Business, Marketing

Why Specialization May Kill Long-Term Agency Partnerships

December 21, 2014

If you’ve followed the advertising and marketing industry news of late, one item that might have caught your eye is the growing number of brands reviewing their media buying, advertising and brand representation. From Jaguar Cars moving their 6 year, $100 million global account from Euro RSCG Worldwide to Spark44, to Disney Media ending their decade long relationship with Publicis Groupe’s Starcom, long-term relationships between brands and those who represent them are coming to a close. Just how the number of players who stay with one sports team their entire career is diminishing, so is the number of brands that stay with an agency for an extended period of time. “Do it all” agencies that once handled the branding, public relations and marketing for large brands are seeing their responsibilities broken up and divided amongst several different agencies.

So what is the cause? What is causing brands like Disney and Harley Davidson (Former agency: Carmichael Lynch) to reconsider the future of their advertising, marketing, and entire branding? The answer is specialization.

Specialization

Specialization is defined as “the act of making something suitable for a special purpose.” In the case of the “do it all” agencies, specialization is a word that can be hard to come by. Because of the growth and speed of information and content in the digital space, there is an accelerated market adoption rate when it comes to new products, messages and brands. This has led to the the need for agencies with quick turnaround times without the sacrifice of quality.

From Facebook campaigns that need specific applications built for Fan Pages, to social monitoring tools that help a brand listen in on the conversation, finding a one stop destination that is able to do ‘everything,’ is becoming more and more difficult. Due to the rapidly growing number of opportunities that the digital space presents and the lack of specialized individuals, the need for agencies to recruit individuals with an expertise and background in the digital space is at its’ highest.

It what can be best described as a supply and demand problem, ‘do it all’ agencies need to begin addressing their needs for specialists in different areas of the digital space before it’s too late.

The Orange Versus Fruit Problem

One reason why smaller, ‘one-stop shop’ agencies succeed is because they are able to focus on one specific area which makes finding talent easier. In comparison with larger, multifaceted agencies, these ‘one-stop’ agencies don’t need to go out and recruit talent in multiple areas. Just how it’s easier to go to the market and pick out 15 oranges rather than 1 of each fruit, this is the same reality that agencies will go through.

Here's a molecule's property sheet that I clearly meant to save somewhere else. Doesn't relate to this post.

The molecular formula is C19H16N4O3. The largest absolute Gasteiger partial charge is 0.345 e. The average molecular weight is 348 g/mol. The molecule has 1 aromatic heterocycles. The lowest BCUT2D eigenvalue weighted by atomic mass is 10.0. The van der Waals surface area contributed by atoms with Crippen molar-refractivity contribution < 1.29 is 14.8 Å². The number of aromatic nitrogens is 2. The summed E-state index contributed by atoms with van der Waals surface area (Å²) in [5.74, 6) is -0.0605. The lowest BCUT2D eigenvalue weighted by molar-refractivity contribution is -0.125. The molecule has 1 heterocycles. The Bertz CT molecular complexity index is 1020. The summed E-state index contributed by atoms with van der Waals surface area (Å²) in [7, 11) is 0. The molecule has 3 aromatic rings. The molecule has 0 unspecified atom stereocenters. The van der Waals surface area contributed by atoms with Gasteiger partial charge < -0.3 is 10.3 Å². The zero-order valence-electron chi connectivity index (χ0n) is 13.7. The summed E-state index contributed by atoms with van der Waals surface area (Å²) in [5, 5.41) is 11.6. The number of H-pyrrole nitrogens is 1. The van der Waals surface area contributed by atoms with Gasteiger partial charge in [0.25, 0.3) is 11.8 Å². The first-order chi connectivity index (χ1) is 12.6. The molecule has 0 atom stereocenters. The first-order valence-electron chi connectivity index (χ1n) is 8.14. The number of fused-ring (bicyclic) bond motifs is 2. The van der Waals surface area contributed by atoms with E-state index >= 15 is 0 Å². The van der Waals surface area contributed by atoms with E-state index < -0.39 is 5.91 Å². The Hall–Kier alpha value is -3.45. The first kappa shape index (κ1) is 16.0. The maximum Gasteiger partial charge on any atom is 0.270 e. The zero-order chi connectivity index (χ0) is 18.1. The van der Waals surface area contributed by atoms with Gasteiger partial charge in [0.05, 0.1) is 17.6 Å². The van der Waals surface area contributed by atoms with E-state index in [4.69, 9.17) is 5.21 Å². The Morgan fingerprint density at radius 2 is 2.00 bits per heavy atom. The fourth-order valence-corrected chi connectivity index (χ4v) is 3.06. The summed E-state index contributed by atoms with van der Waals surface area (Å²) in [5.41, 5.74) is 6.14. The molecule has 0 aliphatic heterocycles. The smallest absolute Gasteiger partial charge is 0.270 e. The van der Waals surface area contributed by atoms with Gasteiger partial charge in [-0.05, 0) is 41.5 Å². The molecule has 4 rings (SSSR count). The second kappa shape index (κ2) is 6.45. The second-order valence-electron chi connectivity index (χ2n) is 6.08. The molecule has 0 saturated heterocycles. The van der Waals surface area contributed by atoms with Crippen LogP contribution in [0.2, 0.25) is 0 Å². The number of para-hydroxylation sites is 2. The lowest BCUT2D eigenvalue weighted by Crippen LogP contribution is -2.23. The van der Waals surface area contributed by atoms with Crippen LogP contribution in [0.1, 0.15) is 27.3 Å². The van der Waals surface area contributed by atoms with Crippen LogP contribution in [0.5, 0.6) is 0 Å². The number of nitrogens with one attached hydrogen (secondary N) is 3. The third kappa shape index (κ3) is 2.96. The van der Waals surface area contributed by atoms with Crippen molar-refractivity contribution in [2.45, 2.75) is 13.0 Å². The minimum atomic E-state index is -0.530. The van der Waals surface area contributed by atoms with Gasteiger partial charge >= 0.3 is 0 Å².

So how can multifaceted agencies compete? In the end it will come down to the overall commitment and recruitment strategy of these agencies. In order to compete with specialized agencies, ‘one-size-fits-all’ agencies need to have a holistic approach to the digital space that encompasses all areas of the digital space. A common mistake that some may make is to hire a Digital Manager to handle all of their clients digital work. While this is a good start, it shouldn’t stop there. Rather, every area of the digital space needs to have some responsibility. By clearly outlining all the possible areas that the brands they represent may need, the agency can then hire groups of specialists to help address them. From individuals who specialize in digital promotions and sponsorships to those who have a background in digital copywriting, by building a team that can manage high-quality campaigns and strategies from start to finish, client retention rate will increase as well as lead to new ones.

The Digital Space Moves Faster

Former First Lady of Argentina, Eva Perón, once said that “time is my greatest enemy.” Along the same lines, time is an enemy for ‘do-it all’ agencies. While common sense says that given enough time, you can do anything, the problem is that the digital space may be the exception to that rule. With every new day, a new area of the digital space finds itself in demand. Coupled by the advent of new technology and the fast paced nature of the digital space, agencies that are trying to play catch-up can be at a disadvantage.

Ultimately, brands that decide to move towards smaller, specialized agencies will do so because of cost and quality. Although it may be difficult for larger, do-it all agencies to compete with these specialized agencies, in the long-run they may be able to win if they are able to make changes now before it’s too late.

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